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Dos and Don’ts of Dust Collection Maintenance


Properly maintaining and operating dust collection systems can


reap large direct and indirect returns on investment. DOMINICK DALSANTO, BAGHOUSE.COM (LAS VEGAS)


F


ollowing industry best practices in dust collector maintenance and operation keeps dust collection systems in good working order, which directly impacts production, health and safety, and environmental collection, and minimizes system


operating costs. Combustible dust or silica dust hazards create huge potential


liabilities, including the potential for citations, fines and even forced shutdowns, resulting in lost production. Keeping a system well maintained helps a metalcasting facility stay compliant with emissions and environmental health and safety standards. Plus, improved reliability results in less downtime, extends the useful life of equipment, and extends the life of consumable items. Additionally, increased or maintained dust collection capacity


allows for increased production levels. A properly designed, installed, and maintained dust


collector will include the following basic features, among others: • Uniform air and dust distribution to all filters. • Completely sealed system, from dust pickup to stack outlet.


• Total seal between the dirty side and the clean side of the collector (i.e. no leaks in the filters or in the tubesheet/ cell plate separating the dirty and clean sides).


• Properly installed filter bags. • Clean and dry compressed air in the cleaning system. • Properly installed and operating mechanical components and fans.


• Effective coatings and paint. • Properly installed insulation in high temperature units. For many, dust collection systems are neglected or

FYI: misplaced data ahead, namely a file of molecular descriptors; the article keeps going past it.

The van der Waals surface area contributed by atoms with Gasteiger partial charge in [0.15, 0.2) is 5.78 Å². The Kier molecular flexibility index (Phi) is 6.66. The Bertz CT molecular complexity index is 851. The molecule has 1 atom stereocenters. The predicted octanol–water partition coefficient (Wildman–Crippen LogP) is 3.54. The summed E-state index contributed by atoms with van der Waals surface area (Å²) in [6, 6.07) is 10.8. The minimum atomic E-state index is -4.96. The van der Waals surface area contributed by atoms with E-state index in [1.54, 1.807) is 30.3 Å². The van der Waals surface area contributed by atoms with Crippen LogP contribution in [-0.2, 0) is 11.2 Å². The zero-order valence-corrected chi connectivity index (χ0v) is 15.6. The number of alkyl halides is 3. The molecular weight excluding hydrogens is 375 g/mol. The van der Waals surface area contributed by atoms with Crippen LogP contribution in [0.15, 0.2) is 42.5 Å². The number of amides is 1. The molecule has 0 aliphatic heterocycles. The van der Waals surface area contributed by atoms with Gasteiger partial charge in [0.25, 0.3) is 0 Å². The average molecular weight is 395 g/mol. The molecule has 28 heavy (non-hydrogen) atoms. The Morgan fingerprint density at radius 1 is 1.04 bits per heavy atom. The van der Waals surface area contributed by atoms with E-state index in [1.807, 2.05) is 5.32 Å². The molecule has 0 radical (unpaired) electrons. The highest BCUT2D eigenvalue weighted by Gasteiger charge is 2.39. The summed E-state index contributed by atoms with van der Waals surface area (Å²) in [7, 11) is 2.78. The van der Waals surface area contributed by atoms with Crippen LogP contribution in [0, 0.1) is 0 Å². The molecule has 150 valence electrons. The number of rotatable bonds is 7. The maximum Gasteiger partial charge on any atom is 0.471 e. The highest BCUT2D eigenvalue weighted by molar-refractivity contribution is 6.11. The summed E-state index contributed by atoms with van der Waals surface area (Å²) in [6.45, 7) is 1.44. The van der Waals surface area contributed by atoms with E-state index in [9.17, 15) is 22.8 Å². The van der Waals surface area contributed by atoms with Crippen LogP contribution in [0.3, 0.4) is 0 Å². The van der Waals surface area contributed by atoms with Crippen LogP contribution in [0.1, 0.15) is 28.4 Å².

ignored until something goes wrong. But paying attention to the following dos and don’ts of maintenance and operation can reap large direct and indirect returns on investment that more than justify the attention and resources required to carry them out.


Don’t: Neglect the cleaning system. Te cleaning system is the heart of the baghouse and the


source of the majority of efficiency gains or losses. In pulse jet collectors (the most common style), oil, water and dirt can get into the compressed air. Te cleaning system can also suffer from damaged valves, worn diaphragms and leaking connections that are never fixed or replaced. Undercleaning produces high differential pressure, reduces


The cleaning system is the heart of the baghouse. 28 | MODERN CASTING July 2018


suction at pickups and lowers velocity in the ductwork. However, overcleaning shortens bag life, wastes expensive compressed air, raises emissions and wears out diaphragms.


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